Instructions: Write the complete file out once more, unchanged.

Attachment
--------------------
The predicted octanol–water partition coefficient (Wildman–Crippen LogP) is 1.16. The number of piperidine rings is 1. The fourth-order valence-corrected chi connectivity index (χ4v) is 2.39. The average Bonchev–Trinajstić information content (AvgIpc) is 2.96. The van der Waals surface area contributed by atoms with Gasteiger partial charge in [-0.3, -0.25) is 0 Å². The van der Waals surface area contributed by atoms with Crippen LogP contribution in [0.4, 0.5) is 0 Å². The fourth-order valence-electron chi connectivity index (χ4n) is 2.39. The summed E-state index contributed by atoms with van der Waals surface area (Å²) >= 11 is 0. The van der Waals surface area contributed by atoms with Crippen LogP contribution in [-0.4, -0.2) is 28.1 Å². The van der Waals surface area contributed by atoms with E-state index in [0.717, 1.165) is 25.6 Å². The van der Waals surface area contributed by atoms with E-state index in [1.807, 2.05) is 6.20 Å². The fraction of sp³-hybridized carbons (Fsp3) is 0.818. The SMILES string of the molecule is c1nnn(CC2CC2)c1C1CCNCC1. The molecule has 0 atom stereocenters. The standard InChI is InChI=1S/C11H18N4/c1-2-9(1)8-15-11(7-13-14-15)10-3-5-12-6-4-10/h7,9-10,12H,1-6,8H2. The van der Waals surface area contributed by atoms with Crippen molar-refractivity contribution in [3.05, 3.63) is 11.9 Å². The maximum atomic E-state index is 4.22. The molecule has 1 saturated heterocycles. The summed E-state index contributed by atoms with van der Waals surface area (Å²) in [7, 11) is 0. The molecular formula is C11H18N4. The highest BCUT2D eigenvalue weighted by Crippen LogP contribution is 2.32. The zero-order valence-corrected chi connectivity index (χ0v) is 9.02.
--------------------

The predicted octanol–water partition coefficient (Wildman–Crippen LogP) is 1.16. The number of piperidine rings is 1. The fourth-order valence-corrected chi connectivity index (χ4v) is 2.39. The average Bonchev–Trinajstić information content (AvgIpc) is 2.96. The van der Waals surface area contributed by atoms with Gasteiger partial charge in [-0.3, -0.25) is 0 Å². The van der Waals surface area contributed by atoms with Crippen LogP contribution in [0.4, 0.5) is 0 Å². The fourth-order valence-electron chi connectivity index (χ4n) is 2.39. The summed E-state index contributed by atoms with van der Waals surface area (Å²) >= 11 is 0. The van der Waals surface area contributed by atoms with Crippen LogP contribution in [-0.4, -0.2) is 28.1 Å². The van der Waals surface area contributed by atoms with E-state index in [0.717, 1.165) is 25.6 Å². The van der Waals surface area contributed by atoms with E-state index in [1.807, 2.05) is 6.20 Å². The fraction of sp³-hybridized carbons (Fsp3) is 0.818. The SMILES string of the molecule is c1nnn(CC2CC2)c1C1CCNCC1. The molecule has 0 atom stereocenters. The standard InChI is InChI=1S/C11H18N4/c1-2-9(1)8-15-11(7-13-14-15)10-3-5-12-6-4-10/h7,9-10,12H,1-6,8H2. The van der Waals surface area contributed by atoms with Crippen molar-refractivity contribution in [3.05, 3.63) is 11.9 Å². The maximum atomic E-state index is 4.22. The molecule has 1 saturated heterocycles. The summed E-state index contributed by atoms with van der Waals surface area (Å²) in [7, 11) is 0. The molecular formula is C11H18N4. The highest BCUT2D eigenvalue weighted by Crippen LogP contribution is 2.32. The zero-order valence-corrected chi connectivity index (χ0v) is 9.02.